Why we need the principle of universal jurisdiction
Madrid, where for the last two days I’ve been at the Teatro Goya discussing the principle of universal jurisdiction. I’ve been invited to this conference by the ever controversial Baltasar Garzón, the former judge now acting as a lawyer with a client list that includes Julian Assange. Madrid, where almost twenty years ago the principle of universal jurisdiction was enjoying its heyday in a series of criminal proceedings taken against dictators from around the world, long before the International Criminal Court had begun its work. The first cases focused on the former Spanish colonies in Latin America, reaching a spectacular climax on 16th October 1998 when Garzón acting as investigative judge ordered the arrest of Chilean dictator Augusto Pinochet in London.
While Pinochet was never ultimately put on trial, he did spend a year in custody and under arrest. He returned to Chile a defeated man where he, his family and his henchmen became the subject of further investigations. Similar proceedings followed in neighboring Argentina directed against the military forces that held power during the 1970’s. Lawyers described these developments as the ‘Pinochet effect’: while the cases taken in Europe did not lead to many convictions in European courts, combined with the constant pressure exerted by human rights movements in Latin America they did prompt authorities in the affected countries to finally begin pursuing perpetrators at home in an overdue dismantling of the culture of impunity. It was a promising beginning for the concept of universal jurisdiction. But while this approach had some further success in El Salvador and Guatemala, cases on Gaza, Guantánamo and Tibet soon became mired in delays as the states under investigation did all they could to bring the proceedings to a halt.
And Garzón? He was suspended from the judges’ bench in early 2010 after he was accused of perverting the course of justice during his investigations into the crimes of the Franco era. Of all the issues he worked on, it’s telling that his suspension should come on the back of these Spanish cases. Politicians from the global South have been persistently and justifiable critical of Europe’s focus on the human rights violations committed in the former colonies while ignoring the many stains on their own human rights records. Garzón was always a firm believer in the concept of equality before the law. With the help of republican veterans, their families and an emergent historical movement he hoped the judiciary could help to discover the truth about the whereabouts of the many disappeared and to identify victims lying in unmarked mass graves. Had he achieved even only this, all the work undertaken in Spain would been worth it. But he was and continues to be thwarted by conservatives in Spain and has ultimately ended up on the defendant’s bench.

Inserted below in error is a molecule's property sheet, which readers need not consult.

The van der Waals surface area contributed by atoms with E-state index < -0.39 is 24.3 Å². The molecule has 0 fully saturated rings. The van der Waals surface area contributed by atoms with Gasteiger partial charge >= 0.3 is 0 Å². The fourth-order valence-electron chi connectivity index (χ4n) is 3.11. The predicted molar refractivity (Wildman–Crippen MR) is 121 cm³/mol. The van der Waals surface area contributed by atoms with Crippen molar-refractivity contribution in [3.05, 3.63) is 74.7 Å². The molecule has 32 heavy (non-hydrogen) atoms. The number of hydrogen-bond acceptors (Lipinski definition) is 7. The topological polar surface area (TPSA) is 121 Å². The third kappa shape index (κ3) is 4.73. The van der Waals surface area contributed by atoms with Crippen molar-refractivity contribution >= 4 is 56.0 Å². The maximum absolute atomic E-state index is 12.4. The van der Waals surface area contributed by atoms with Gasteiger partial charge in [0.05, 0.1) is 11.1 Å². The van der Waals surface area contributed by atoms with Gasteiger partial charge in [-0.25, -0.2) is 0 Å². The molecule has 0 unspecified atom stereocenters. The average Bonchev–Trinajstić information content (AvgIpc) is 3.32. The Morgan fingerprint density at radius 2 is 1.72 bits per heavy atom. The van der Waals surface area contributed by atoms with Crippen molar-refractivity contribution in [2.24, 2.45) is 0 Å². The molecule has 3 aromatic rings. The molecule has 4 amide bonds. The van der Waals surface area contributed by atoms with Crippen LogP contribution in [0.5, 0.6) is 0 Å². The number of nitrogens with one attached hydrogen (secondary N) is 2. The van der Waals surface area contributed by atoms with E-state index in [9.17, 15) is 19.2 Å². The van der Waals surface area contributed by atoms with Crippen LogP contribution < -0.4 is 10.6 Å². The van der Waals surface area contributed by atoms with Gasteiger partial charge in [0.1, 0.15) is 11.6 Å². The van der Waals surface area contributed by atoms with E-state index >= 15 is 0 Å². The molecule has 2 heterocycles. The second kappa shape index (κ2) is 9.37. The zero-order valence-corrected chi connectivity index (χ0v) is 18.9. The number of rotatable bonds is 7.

Shortly before his trial began, Garzón – a judge who would routinely engage in very broad interpretations of criminal law and who could often give off an air of arrogance – told me that being on this side of the courtroom was a very different experience. He wasn’t sure what charges would be levelled against him but he knew that whatever he said in defense would be turned against him. The kind of treatment predicted by Garzón is something experienced by defendants every day all around the world and serves as a reminder of the fundamental importance of the right to a fair trial. It’s particularly jarring that it was Garzón’s wrongdoings in the corruption cases against the governing Partido Popular that led to his conviction and suspension; the massive corruption and wasteful spending of the Spanish elite was a significant factor in the country’s current social and economic woes.
Against this background we need to support the courageous judges, prosecutors and lawyers in Spain who, despite the many changes in the law that have made their jobs more difficult, continue to work to bring about investigations on Tibet and Guantánamo. The project could be called a real success if it were to lead to a global practice of universal jurisdiction. Spain should not be left on its own to withstand the political pressure from China and the USA arising from these cases. It seems, however, that we can expect little help from the German government on this, a fact that was confirmed most recently by the state’s remarkably cowardly response to Edward Snowden and his NSA revelations.